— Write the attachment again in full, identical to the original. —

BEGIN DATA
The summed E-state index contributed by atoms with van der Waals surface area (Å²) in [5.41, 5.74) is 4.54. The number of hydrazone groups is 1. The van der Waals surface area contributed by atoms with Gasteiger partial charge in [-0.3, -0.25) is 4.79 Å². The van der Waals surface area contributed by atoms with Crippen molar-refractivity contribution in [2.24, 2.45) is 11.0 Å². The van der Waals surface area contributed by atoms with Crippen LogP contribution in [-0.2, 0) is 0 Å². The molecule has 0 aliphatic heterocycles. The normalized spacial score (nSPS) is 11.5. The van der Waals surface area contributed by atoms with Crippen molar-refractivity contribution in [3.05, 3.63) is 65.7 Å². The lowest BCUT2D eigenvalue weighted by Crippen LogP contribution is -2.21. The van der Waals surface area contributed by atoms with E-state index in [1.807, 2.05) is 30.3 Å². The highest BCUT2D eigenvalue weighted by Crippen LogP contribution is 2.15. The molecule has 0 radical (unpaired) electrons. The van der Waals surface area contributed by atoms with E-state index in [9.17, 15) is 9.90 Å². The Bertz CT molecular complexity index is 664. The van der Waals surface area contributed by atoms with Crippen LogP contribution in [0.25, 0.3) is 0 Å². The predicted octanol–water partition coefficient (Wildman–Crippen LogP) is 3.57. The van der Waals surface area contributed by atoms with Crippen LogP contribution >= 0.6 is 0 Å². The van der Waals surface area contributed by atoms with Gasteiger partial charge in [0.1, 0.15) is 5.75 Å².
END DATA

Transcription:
The summed E-state index contributed by atoms with van der Waals surface area (Å²) in [5.41, 5.74) is 4.54. The number of hydrazone groups is 1. The van der Waals surface area contributed by atoms with Gasteiger partial charge in [-0.3, -0.25) is 4.79 Å². The van der Waals surface area contributed by atoms with Crippen molar-refractivity contribution in [2.24, 2.45) is 11.0 Å². The van der Waals surface area contributed by atoms with Crippen LogP contribution in [-0.2, 0) is 0 Å². The molecule has 0 aliphatic heterocycles. The normalized spacial score (nSPS) is 11.5. The van der Waals surface area contributed by atoms with Crippen molar-refractivity contribution in [3.05, 3.63) is 65.7 Å². The lowest BCUT2D eigenvalue weighted by Crippen LogP contribution is -2.21. The van der Waals surface area contributed by atoms with E-state index in [1.807, 2.05) is 30.3 Å². The highest BCUT2D eigenvalue weighted by Crippen LogP contribution is 2.15. The molecule has 0 radical (unpaired) electrons. The van der Waals surface area contributed by atoms with E-state index in [9.17, 15) is 9.90 Å². The Bertz CT molecular complexity index is 664. The van der Waals surface area contributed by atoms with Crippen LogP contribution in [0.25, 0.3) is 0 Å². The predicted octanol–water partition coefficient (Wildman–Crippen LogP) is 3.57. The van der Waals surface area contributed by atoms with Crippen LogP contribution >= 0.6 is 0 Å². The van der Waals surface area contributed by atoms with Gasteiger partial charge in [0.1, 0.15) is 5.75 Å².